The technology industry loves to take very meaningful words and terminology and reduce it's meaning and depth down to a shadow of it's former self for the purposes of first strike advantage or developing market share.
Aggregating, reporting, analyzing, filtering, mining - any of these would have been a better term than listening. But Listening made it sound so active, so enticing, so concerned and empathetic to the needs of people. Listening it was. One small problem - it was very selective hearing.
To me this begs the question - why not actually listen? Why don't we actively listen? We have the capability. Let's borrow from the psychology and personal improvement gurus and build out some inter personal skills based on real human capacity and concern.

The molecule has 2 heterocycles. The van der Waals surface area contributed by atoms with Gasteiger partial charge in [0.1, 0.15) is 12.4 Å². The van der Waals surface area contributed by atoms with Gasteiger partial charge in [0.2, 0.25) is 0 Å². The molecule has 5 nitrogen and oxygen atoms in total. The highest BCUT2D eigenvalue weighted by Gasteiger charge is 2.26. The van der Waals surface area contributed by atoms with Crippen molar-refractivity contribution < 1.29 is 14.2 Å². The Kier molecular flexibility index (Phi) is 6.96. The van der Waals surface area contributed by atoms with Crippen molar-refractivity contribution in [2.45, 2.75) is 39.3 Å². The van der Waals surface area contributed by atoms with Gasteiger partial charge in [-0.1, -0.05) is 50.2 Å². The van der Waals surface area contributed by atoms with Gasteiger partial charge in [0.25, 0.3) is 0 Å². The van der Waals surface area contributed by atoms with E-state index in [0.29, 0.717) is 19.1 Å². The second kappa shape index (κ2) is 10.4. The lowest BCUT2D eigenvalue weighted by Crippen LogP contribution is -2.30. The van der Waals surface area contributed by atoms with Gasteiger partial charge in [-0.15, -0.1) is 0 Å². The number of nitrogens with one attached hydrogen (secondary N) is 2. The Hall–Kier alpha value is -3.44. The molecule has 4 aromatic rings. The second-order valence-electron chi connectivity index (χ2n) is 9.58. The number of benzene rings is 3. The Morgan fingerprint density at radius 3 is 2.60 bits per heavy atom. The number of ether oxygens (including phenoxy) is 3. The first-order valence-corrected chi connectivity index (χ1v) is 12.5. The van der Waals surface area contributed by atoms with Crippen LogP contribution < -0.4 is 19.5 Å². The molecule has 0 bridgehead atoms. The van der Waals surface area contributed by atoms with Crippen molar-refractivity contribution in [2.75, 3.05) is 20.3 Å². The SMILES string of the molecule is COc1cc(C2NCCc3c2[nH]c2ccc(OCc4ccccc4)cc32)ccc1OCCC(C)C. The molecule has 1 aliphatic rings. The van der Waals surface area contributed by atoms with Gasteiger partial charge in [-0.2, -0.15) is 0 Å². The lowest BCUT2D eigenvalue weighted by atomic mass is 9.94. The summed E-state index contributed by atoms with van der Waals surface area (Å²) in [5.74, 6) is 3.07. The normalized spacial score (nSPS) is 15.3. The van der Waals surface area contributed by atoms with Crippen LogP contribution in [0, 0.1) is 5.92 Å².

- "Validate their need to be acknowledged and understood." From putting some basic acknowledgement in place to truly honouring and earning the digital opt-in, this particular facet of empathy is a great guideline for what we can with big data when we break it down into the conversations we want to have with people (marketers, people is another word for customers)
- "Listening becomes a near impossibility." So much noise. So much clamor. If we want to hear someone we are going to have to shut up for a minute. Stop broadcasting. Start having conversations. It will change your, I mean their, life.
- "Learn to listen, and more importantly, listen to learn." I do honestly care whether or not you had lunch today, but I don't need to see a picture of it. It's not about hearing every single thing that goes on, it's about the cues and clues to inform and propel the conversations we need to have. When we listen to learn, we can do something with the things we hear.